Australian Meat Group Pty Ltd v JBS Australia Pty Limited  FCAFC 207 (27 November 2018)
Successful appeal by Australian Meat Group. The Full Court overturned the finding of trade mark infringement by the primary judge, Greenwood J reported here
JBS is the owner of a registration for the AMH Logo trademark shown below dating from 20 July 1998 and covering meat and meat products in class 29.
It also owns a registration for the plain word trademark AMH dating from 4 September 2015 and covering a broad range of class 29 goods including meat and meat products.
JBS is the largest meat processing company in Australia with 80% of its meat products exported to 80 countries. It has used the AMH Logo and word marks since 1991 in relation to processed meat and meat products. It changed its name from Australia Meat Holdings Pty Limited in October 2007 and, since that time, has also used other brands for its processed meat products.
Australian Meat Group adopted its company name in March 2014 and subsequently designed the AMG Logo mark shown below. It commenced trading in in January 2015.
Australian Meat Group sells its meat products under the AMG word mark, the AMG Logo and other composite marks containing the AMG Logo, examples of which are shown below. It was not in dispute that these were signs being used as trade marks in relation to the same goods covered by the trade mark registrations owned by JBS.
When reporting the primary judgement, I expressed the view that it was curious why a significant part of the judgment concerned the reputation of the AMH word and Logo marks. Indeed, Greenwood J made a specific finding of infringement in the context of this reputation (at paragraph 279 (21)). There was also a finding (at paragraph 279 (23)) that the difference in the third letters of the respective AMH and AMG trade marks “is not a sufficiently distinguishing feature of the two marks when AMH has been used in the same market for so long”. However, it is now quite settled that, in infringement proceedings, reputation is a relevant consideration in assessing the nature of imperfect recollection of a registered mark, where the mark, or perhaps an important element of it, “is notoriously so ubiquitous and of such long standing that consumers generally must be taken to be familiar with it and with its use in relation to particular goods or services”. His Honour did not assess the reputation of the AMH word and Logo marks to be at this level of notoriety, so the enquiry ought to have been confined to a comparison of the trade marks as used by AMG with the registered AMH word and Logo marks by attributing a notional use to these registered marks.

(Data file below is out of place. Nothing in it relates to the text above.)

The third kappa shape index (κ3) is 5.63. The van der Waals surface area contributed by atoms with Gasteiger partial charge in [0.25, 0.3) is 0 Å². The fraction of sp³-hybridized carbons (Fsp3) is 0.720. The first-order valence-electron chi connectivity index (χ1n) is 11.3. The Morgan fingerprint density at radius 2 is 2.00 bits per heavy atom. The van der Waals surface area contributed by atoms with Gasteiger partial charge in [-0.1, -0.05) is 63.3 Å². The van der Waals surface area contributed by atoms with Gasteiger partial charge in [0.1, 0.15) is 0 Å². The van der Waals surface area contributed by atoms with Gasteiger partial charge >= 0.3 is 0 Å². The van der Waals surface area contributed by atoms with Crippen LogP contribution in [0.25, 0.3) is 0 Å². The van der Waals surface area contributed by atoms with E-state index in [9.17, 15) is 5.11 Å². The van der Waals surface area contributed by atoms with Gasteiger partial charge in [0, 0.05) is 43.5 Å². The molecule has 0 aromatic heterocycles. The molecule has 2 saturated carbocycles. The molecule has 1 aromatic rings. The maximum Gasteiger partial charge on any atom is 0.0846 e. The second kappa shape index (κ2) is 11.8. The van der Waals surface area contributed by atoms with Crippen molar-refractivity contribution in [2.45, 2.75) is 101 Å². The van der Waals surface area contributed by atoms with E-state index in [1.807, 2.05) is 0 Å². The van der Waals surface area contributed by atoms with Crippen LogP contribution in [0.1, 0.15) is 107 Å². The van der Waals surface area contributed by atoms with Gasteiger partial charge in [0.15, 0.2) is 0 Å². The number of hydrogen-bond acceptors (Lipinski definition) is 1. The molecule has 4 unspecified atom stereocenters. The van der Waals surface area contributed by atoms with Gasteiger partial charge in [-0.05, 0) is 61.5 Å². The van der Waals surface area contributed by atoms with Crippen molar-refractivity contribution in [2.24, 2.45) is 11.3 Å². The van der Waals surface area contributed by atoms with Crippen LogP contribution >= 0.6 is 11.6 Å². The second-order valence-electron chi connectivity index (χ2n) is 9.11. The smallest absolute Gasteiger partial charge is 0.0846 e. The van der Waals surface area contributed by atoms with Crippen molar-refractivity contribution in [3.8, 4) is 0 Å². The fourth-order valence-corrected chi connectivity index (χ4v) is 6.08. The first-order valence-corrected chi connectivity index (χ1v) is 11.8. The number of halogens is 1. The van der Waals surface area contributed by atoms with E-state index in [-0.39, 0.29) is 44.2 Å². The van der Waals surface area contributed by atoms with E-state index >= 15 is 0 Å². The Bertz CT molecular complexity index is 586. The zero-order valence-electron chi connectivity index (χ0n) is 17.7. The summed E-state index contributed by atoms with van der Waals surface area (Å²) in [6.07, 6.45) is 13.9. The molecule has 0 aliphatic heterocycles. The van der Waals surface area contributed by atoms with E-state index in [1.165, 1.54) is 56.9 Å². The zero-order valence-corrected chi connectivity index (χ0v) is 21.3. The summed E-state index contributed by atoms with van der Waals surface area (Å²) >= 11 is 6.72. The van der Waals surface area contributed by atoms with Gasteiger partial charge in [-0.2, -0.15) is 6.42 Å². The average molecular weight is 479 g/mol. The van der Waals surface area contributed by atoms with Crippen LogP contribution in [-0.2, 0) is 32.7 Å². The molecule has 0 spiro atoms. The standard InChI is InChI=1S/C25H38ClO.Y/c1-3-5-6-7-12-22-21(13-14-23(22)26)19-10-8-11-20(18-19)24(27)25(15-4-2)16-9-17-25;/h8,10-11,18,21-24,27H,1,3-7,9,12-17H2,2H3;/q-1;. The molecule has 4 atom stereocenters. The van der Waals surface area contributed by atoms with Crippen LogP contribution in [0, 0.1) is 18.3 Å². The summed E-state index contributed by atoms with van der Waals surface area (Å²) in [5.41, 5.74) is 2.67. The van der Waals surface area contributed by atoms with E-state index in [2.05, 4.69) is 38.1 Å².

This was a ground of appeal which the Full Court considered separately and confirmed that reputation is not relevant to deceptive similarity unless the registered mark is well-known, giving rise to a lessened likelihood of imperfect recollection.
The primary judge compared the respective marks from an incorrect starting point based on the reputation of the AMH mark resulting in error when considering infringement under s120(1). This focus on reputation shifted attention from other features of the AMH Logo mark and other features of the various AMG Logo marks. When considered in their entirety, the respective logo marks are quite different. Hence, the Full Court found that none of the AMG Logo marks used by Australian Meat Group are deceptively similar to the registered AMH Logo mark.
The Full Court also found that the AMG word mark is not deceptively similar to the registered AMH Logo mark.
The Full Court then turned to consider whether any of the AMG Logo marks used by Australian Meat Group are deceptively similar to the registered AMH word mark and found in the negative. The presence of the name Australian Meat Group was significant and helped to distinguish the various AMG Logo marks from the AMH word mark.
Finally, the Full Court compared the AMG word mark with the registered AMH word mark and noted this was the high point of the JBS case for trade mark infringement. It observed that the world of commerce is conditioned to the use acronyms and this impacts upon the scope of the monopoly afforded by trade mark registration of an acronym. The Full Court commented “the pool of acronyms and initialisms is more limited than the reservoir of words from which they are sourced. This is particularly so where one of the letters of the acronym or initialism is derived from a commonly-used geographic indicator, such as Australia.” There was no dispute that the letters “AM” in the acronym AMH would be understood in the Australian meat industry as an obvious contraction of ‘Australian meat’. The evidence was that, in the Australian meat industry, acronyms incorporating the letters “AM” are common. This affects the significance and weight to be given to the element “AM” in each of the competing marks. The Full Court concluded that “the primary judge placed too much significance on the “AM” component of the AMH word mark and the AMG word mark when concluding that they were deceptively similar marks, particularly in discounting the significance to be attached to the distinguishing last letters “H” and “G” respectively. Further, each mark must be compared as a whole. When this is done, there is an undeniable difference between the AMH word mark and the AMG word mark both visually and when described verbally as initialisms. When these considerations are coupled with an appreciation that the trade in question is characterised by the discernment and the inquiring minds of the traders concerned, and that the purchases in question are of some significance in terms of volume and value, we are not persuaded that, in use, the AMG word mark is deceptively similar to the AMH word mark. The primary judge erred in reaching the opposite conclusion. This error was the product of his Honour’s reliance on the strong reputation he found in the AMH acronym.”